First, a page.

French Politics, Culture & Society

Executive Editor: Herrick Chapman, New York University
Editor: Elisabeth Fink, New York University


Subjects: Contemporary French Studies, Politics, History, Sociology, Anthropology, Geography, Cultural Studies


The journal of the Conference Group on French Politics & Society. It is jointly sponsored by the Institute of French Studies at New York University and the Minda de Gunzburg Center for European Studies at Harvard University


 Available on JSTOR


Latest Issue Table of Contents

Volume 38 (2020): Issue 3 (Dec 2020): Adopter en France. Guest Editors: Sébastien Roux and Aurélie Fillod-Chabaud

Volume 39 / 2021, 3 issues per volume (spring, summer, and winter)

Aims & Scope

FPC&S is the journal of the Conference Group on French Politics & Society. It is jointly sponsored by the Institute of French Studies at New York University and the Minda de Gunzburg Center for European Studies at Harvard University.

French Politics, Culture & Society explores modern and contemporary France from the perspectives of the social sciences, history, and cultural analysis. It also examines France's relationship to the larger world, especially Europe, the United States, and the former French Empire. The editors also welcome pieces on recent debates and events, as well as articles that explore the connections between French society and cultural expression of all sorts (such as art, film, literature, and popular culture). Issues devoted to a single theme appear from time to time. With refereed research articles, timely essays, and reviews of books in many disciplines, French Politics, Culture & Society provides a forum for learned opinion and the latest scholarship on France.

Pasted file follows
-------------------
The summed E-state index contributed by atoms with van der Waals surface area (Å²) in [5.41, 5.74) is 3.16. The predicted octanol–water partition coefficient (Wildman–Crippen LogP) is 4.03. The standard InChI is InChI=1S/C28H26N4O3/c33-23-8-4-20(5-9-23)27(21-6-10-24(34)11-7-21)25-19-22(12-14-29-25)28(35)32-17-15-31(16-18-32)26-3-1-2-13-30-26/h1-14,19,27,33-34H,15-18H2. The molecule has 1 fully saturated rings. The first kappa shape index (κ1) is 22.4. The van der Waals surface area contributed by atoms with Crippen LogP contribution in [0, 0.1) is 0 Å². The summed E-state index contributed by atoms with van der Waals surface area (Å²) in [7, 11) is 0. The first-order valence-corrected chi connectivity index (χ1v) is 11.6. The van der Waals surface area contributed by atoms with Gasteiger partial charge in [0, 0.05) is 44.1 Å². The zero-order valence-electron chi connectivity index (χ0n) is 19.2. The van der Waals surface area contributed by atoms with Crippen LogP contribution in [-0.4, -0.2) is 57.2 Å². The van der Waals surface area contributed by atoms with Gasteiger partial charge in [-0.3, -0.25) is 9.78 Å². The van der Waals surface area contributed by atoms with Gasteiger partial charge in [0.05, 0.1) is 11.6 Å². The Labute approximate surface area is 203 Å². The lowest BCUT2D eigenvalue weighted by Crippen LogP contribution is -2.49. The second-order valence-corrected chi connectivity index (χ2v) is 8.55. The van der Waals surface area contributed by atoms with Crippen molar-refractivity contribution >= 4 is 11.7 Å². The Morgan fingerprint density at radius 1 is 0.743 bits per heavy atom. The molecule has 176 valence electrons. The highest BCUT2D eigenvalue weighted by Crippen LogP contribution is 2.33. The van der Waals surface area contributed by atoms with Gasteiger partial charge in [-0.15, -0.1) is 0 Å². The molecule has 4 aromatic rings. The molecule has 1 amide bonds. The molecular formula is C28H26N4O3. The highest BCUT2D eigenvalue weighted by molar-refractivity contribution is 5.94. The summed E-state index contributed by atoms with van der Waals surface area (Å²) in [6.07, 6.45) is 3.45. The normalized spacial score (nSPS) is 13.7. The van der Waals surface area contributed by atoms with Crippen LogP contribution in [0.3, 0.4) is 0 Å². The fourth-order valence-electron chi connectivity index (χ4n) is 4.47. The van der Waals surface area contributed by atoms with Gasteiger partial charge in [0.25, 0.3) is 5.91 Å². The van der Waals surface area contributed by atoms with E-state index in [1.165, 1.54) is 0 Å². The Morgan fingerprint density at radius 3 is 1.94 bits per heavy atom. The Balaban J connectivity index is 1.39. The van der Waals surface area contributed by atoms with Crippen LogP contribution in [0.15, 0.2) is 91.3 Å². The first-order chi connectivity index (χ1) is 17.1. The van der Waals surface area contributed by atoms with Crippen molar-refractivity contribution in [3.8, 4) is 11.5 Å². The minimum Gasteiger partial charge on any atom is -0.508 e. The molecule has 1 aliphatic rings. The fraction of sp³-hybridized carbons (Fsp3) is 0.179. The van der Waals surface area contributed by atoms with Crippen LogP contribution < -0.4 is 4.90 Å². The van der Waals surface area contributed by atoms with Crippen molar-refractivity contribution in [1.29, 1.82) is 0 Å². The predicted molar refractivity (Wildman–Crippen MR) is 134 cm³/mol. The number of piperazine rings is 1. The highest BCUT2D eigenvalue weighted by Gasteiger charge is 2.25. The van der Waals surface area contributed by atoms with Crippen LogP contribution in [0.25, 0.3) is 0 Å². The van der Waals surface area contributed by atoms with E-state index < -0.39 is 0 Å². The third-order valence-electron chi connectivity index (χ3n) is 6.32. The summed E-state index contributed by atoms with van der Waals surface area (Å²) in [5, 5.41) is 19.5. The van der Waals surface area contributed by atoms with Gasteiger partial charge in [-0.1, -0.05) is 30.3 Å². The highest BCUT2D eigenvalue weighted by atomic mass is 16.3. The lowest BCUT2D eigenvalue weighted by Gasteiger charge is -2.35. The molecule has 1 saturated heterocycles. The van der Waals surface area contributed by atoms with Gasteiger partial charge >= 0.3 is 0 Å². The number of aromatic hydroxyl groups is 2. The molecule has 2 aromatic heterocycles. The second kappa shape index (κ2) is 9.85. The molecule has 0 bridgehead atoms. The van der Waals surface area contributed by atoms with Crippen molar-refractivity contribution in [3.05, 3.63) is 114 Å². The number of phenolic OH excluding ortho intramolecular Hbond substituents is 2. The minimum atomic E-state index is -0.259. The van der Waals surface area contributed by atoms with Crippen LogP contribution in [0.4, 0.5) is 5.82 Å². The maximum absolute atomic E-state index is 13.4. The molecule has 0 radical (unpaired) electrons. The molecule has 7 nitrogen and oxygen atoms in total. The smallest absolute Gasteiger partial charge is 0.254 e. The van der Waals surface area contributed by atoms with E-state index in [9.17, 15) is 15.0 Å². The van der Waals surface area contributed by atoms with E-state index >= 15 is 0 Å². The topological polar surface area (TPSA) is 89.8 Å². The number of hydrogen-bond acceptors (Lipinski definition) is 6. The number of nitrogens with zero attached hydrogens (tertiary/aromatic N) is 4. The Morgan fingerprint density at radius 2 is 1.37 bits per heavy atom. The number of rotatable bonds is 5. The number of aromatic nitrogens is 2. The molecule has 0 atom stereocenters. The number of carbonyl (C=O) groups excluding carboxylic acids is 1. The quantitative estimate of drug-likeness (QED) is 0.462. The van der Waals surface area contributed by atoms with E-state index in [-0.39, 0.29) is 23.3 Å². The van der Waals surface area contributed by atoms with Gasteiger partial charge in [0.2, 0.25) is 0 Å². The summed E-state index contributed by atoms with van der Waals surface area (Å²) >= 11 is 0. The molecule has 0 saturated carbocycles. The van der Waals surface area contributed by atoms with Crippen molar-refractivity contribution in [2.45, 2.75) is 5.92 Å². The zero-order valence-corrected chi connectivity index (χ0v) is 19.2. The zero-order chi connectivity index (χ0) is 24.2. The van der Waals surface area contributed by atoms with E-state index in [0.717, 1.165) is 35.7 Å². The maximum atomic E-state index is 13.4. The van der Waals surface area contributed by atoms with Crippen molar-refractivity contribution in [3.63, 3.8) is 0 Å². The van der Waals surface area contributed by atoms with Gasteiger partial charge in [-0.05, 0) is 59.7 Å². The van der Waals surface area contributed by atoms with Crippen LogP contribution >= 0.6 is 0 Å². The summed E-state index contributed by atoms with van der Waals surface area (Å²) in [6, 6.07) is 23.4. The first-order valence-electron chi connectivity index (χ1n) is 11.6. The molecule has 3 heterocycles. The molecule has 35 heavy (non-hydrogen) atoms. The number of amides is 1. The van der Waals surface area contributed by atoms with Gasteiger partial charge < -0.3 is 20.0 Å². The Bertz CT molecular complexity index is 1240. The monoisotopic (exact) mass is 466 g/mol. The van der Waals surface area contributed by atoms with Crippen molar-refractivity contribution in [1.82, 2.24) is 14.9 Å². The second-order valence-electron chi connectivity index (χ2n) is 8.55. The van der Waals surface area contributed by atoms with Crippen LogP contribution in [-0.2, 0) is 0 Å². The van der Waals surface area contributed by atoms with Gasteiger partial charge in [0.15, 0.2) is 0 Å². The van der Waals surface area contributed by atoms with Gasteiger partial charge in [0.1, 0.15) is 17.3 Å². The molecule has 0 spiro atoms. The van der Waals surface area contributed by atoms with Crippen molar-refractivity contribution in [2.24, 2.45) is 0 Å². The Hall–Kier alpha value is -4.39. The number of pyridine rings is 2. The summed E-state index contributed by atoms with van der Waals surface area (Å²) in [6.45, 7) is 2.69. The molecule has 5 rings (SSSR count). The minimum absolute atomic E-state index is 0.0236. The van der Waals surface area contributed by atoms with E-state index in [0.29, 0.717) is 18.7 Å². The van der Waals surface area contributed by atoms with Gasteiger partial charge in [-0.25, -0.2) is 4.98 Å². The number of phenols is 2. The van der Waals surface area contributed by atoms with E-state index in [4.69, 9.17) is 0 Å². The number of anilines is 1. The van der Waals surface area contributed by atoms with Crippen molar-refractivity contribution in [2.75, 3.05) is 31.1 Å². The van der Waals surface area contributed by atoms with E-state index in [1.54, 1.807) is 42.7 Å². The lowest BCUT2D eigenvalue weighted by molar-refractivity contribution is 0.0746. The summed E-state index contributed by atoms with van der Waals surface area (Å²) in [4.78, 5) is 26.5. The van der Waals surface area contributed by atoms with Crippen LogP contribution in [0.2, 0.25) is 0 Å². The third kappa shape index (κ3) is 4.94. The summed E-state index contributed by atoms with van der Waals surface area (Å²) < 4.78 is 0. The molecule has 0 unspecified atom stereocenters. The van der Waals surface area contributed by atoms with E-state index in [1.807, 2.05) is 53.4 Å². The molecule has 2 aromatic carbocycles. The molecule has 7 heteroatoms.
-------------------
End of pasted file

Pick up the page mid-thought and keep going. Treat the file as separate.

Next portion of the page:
Indexing/Abstracting

French Politics, Culture & Society is indexed/abstracted in:

  • Bibliometric Research Indicator List (BFI) 
  • Biography Index (H.W. Wilson/EBSCO)
  • British Humanities Index (CSA/ProQuest)
  • Cabell's Directory
  • Columbia International Affairs Online (CIAO)
  • European Reference Index for the Humanities and the Social Sciences (ERIH PLUS)
  • Historical Abstracts (EBSCO)
  • IBR – International Bibliography of Book Reviews of Scholarly Literature on the Humanities and Social Sciences (De Gruyter)